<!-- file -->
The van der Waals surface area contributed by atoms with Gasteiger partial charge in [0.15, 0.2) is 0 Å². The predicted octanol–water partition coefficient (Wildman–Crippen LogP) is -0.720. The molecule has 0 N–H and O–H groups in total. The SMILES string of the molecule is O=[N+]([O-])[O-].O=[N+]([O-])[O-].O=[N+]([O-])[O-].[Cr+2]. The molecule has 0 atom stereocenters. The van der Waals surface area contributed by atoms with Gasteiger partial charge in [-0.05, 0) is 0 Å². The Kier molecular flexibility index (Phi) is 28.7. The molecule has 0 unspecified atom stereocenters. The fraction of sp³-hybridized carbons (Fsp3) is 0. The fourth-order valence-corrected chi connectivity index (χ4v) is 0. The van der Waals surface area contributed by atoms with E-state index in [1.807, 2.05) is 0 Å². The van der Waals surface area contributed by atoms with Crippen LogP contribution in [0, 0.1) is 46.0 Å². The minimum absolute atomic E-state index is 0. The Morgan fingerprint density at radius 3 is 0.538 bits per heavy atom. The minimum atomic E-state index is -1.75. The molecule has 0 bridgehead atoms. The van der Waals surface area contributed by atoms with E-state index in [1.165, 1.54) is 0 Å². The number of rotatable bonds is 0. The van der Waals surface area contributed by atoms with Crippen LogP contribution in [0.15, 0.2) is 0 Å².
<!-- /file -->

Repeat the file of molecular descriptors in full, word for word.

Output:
The van der Waals surface area contributed by atoms with Gasteiger partial charge in [0.15, 0.2) is 0 Å². The predicted octanol–water partition coefficient (Wildman–Crippen LogP) is -0.720. The molecule has 0 N–H and O–H groups in total. The SMILES string of the molecule is O=[N+]([O-])[O-].O=[N+]([O-])[O-].O=[N+]([O-])[O-].[Cr+2]. The molecule has 0 atom stereocenters. The van der Waals surface area contributed by atoms with Gasteiger partial charge in [-0.05, 0) is 0 Å². The Kier molecular flexibility index (Phi) is 28.7. The molecule has 0 unspecified atom stereocenters. The fraction of sp³-hybridized carbons (Fsp3) is 0. The fourth-order valence-corrected chi connectivity index (χ4v) is 0. The van der Waals surface area contributed by atoms with E-state index in [1.807, 2.05) is 0 Å². The van der Waals surface area contributed by atoms with Crippen LogP contribution in [0, 0.1) is 46.0 Å². The minimum absolute atomic E-state index is 0. The Morgan fingerprint density at radius 3 is 0.538 bits per heavy atom. The minimum atomic E-state index is -1.75. The molecule has 0 bridgehead atoms. The van der Waals surface area contributed by atoms with E-state index in [1.165, 1.54) is 0 Å². The number of rotatable bonds is 0. The van der Waals surface area contributed by atoms with Crippen LogP contribution in [0.15, 0.2) is 0 Å².